Due to the high surface–to–volume ratio in nanostructured components and devices, thermal transport across the solid–solid interface strongly affects the overall thermal behavior. Materials such as Si, Ge, SiO2 and GaAs are widely used in advanced semiconductor devices. These materials may have differences in both crystal structure and Debye temperature. We have shown that the thermal transport across such interfaces can be improved by inserting an interlayer between the two confining solids.
If the two confining solids are similar in crystal structure and lattice constant but different in Debye temperature, it is predicted from the molecular dynamics modeling that an over 50% reduction of the thermal boundary resistance can be achieved by inserting a 1– to 2–nm–thick interlayer which has similar crystal structure and lattice constant as the two solids. In this case, the Debye temperature of the optimized interlayer is approximately the square root of the product of the Debye temperatures of the two solids. However, if the interlayer has large lattice mismatches with the two confining solids, a thin disordered layer is formed in the solid and in the interlayer adjacent to their interface. Such a disordered layer can distort the phonon density of states at the interface and strongly affects the interfacial phonon transport. In this case, it is found that a 70% reduction of the thermal boundary resistance can be achieved if the lattice constant of the interlayer is smaller than that of the two solids and the Debye temperature of the interlayer is approximately the average of the Debye temperatures of the two solids.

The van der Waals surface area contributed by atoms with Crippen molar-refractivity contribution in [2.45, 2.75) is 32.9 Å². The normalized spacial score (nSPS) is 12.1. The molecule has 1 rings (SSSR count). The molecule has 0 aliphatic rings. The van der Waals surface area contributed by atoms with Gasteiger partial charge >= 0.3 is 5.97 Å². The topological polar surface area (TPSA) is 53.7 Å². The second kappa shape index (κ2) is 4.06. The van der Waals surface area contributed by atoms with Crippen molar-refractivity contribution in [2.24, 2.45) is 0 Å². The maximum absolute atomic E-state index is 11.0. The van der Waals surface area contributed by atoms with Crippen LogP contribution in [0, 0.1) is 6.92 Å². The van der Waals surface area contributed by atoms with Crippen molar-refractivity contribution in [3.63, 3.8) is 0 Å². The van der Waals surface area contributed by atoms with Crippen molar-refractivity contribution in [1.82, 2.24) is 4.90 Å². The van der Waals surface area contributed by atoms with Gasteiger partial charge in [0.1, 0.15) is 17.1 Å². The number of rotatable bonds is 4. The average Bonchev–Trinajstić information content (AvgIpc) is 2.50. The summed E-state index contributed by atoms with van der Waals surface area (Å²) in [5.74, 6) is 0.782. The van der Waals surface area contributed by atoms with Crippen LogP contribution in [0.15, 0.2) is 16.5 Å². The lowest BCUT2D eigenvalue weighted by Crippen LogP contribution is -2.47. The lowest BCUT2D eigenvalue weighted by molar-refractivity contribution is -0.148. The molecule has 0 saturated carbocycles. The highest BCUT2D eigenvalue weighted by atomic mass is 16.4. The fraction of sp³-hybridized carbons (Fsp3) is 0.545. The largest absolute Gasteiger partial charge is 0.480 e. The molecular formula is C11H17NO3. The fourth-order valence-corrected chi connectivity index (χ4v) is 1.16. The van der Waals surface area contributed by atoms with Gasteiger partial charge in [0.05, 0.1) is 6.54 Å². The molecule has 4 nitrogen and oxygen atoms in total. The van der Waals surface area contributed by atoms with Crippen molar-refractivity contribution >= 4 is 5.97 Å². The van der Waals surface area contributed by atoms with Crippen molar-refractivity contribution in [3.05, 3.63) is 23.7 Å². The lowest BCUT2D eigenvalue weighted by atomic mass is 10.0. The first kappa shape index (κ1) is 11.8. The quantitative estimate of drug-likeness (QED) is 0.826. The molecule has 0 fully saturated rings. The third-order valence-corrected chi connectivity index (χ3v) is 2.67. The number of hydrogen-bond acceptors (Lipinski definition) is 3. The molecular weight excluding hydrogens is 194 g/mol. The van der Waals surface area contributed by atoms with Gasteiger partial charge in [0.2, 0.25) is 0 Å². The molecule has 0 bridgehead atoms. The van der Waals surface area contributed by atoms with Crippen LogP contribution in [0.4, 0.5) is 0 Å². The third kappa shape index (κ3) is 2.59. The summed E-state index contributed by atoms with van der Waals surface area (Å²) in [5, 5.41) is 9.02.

On the other hand, if the two solids have a large difference in both lattice constant and Debye temperature, the optimized interlayer should have a lattice constant near the average of the lattice constants of the two solids. For this case, an over 60% reduction of the thermal boundary resistance can be achieved if the Debye temperature of the interlayer is equal to or slightly higher than the square root of the product of the Debye temperatures of the two solids. The calculated phonon density of states shows that the distorted phonon spectra induced by large lattice mismatches are generally broader than the phonon spectra of the corresponding undistorted case. The broader interfacial phonon spectra increase the overlap between the phonon spectra of the two solids at the interface which leads to improved thermal boundary transport.